One of the subtler charms of Aqua Kitty’s aesthetic arsenal is the game’s backdrops, which change between clusters of stages, but offer an array of eye-pleasing trimmings. From parallax scrolling, particle-parading explosions, and even subtleties like an upsurge of water when a detonation happens near the surface demonstrate an adept attrition to detail. Socially, Aqua Kitty’s pulsating beats and wailing synth sweeps sound evoke the same era as the visuals. Player could be forgiven for thinking that the sound team is putting the Genesis’ cherished Yamaha YM2612 chip through its paces.
Given the amount of on-screen enemies and bullets, a responsive control scheme is essential for Aqua Kitty’s success. Fortunately, the game delivers, offering a movement method that echoes the style of Defender, but removing the forward momentum that could have propelled players into peril. Forgoing a hyperspace option, the main tool in the player’s arsenal is a rapid-fire laser, which is linked to a cool-down timer. Like any prodigious action game, the desire to use the secondary is strong, but so in the sense that players might need to save the power for the next screen of opponents. The capability is especially useful for the game’s boss battles, where predictable patterns allow for diminutive windows of offensive opportunity. Additionally, players can earn tools like bombs or guns which allow for fire in multiple directions.
Mirroring the trajectory of an arcade game, each new stage offers a new assemblage of adversaries, each slightly more challenging and numerous that the last. Here, Aqua Kitty excels, offering a distinctive array of foes that each have their own type of movement pattern and weakness. Just one example: in the third stage of the game, players will encounter enemies that explode when shot. While eliminating these antagonists immediately can make a zone less dangerous, gamers may want to delay killing until a chain reaction can be instigated, wiping the immediate area clean.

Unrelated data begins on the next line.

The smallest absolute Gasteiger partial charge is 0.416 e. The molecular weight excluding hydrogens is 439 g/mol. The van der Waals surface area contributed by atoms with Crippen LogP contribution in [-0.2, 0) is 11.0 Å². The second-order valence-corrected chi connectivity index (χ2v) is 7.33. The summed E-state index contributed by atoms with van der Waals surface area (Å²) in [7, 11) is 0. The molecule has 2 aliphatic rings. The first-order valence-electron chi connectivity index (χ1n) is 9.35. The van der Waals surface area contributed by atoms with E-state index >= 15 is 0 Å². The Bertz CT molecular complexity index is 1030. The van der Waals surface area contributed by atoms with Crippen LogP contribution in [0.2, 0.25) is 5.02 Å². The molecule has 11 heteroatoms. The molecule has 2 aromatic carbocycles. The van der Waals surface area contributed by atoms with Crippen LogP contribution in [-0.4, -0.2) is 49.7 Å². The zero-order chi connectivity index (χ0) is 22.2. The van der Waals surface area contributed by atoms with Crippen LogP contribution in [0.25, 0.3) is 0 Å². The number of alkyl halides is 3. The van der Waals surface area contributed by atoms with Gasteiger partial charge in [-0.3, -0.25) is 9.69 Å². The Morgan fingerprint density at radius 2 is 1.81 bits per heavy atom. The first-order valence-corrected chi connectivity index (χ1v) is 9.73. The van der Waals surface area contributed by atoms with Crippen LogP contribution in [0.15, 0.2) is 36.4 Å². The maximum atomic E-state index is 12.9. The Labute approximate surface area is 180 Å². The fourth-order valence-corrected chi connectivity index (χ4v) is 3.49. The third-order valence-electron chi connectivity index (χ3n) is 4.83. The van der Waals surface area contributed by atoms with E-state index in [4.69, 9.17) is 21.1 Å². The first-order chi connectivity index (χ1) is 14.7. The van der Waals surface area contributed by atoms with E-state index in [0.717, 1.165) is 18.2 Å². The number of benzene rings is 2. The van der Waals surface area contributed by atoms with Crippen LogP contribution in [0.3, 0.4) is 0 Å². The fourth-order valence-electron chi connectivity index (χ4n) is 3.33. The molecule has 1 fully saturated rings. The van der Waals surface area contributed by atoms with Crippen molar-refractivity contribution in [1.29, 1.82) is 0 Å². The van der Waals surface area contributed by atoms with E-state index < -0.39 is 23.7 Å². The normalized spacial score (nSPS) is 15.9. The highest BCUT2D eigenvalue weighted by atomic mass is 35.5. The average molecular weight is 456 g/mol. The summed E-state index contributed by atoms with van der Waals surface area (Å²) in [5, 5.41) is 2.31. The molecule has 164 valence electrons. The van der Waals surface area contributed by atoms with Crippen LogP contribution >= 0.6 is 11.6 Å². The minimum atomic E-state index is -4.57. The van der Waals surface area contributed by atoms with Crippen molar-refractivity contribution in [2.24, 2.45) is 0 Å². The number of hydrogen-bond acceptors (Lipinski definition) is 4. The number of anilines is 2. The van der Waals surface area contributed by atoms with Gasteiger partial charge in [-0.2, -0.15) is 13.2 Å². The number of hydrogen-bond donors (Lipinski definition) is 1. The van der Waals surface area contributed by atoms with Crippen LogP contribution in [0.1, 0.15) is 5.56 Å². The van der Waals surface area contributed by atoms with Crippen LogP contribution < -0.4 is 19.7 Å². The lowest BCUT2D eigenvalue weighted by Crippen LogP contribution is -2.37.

Although arcade mode offers a bit of variation with the ability to upgrade your sub by collecting gems and allowing your craft to be hit multiple times, in execution it’s a bit too similar to the main campaign. It’s also blemished by a lack of continues, with death sending you back to the start of the twenty-five stage, sequential trek. On the upside, Aqua Kitty extends one additional variant, where players combat a ceaseless barrage of enemies, in an effort to cultivate a prodigiously high score.
In the last few years, the number of Defender derivatives have decidedly shrunk, with many developers focusing on mechanically complex, narrative-based titles. For players who miss the appeal of these arcade-born amusements, Aqua Kitty UDX is worth of consideration. While the title may not offer an ocean of innovation, its subaquatic action is irrefutably competent shooter that’s occasionally captivating as catnip.
Aqua Kitty UDX was played on the Switch with review code provided by the developer.
Platform: Switch, Previously on PlayStation 4, Xbox 360, Xbox One, PS Vita, and PC.
Release date: February 15th, 2018
Price: $8.99 via the Nintendo eShop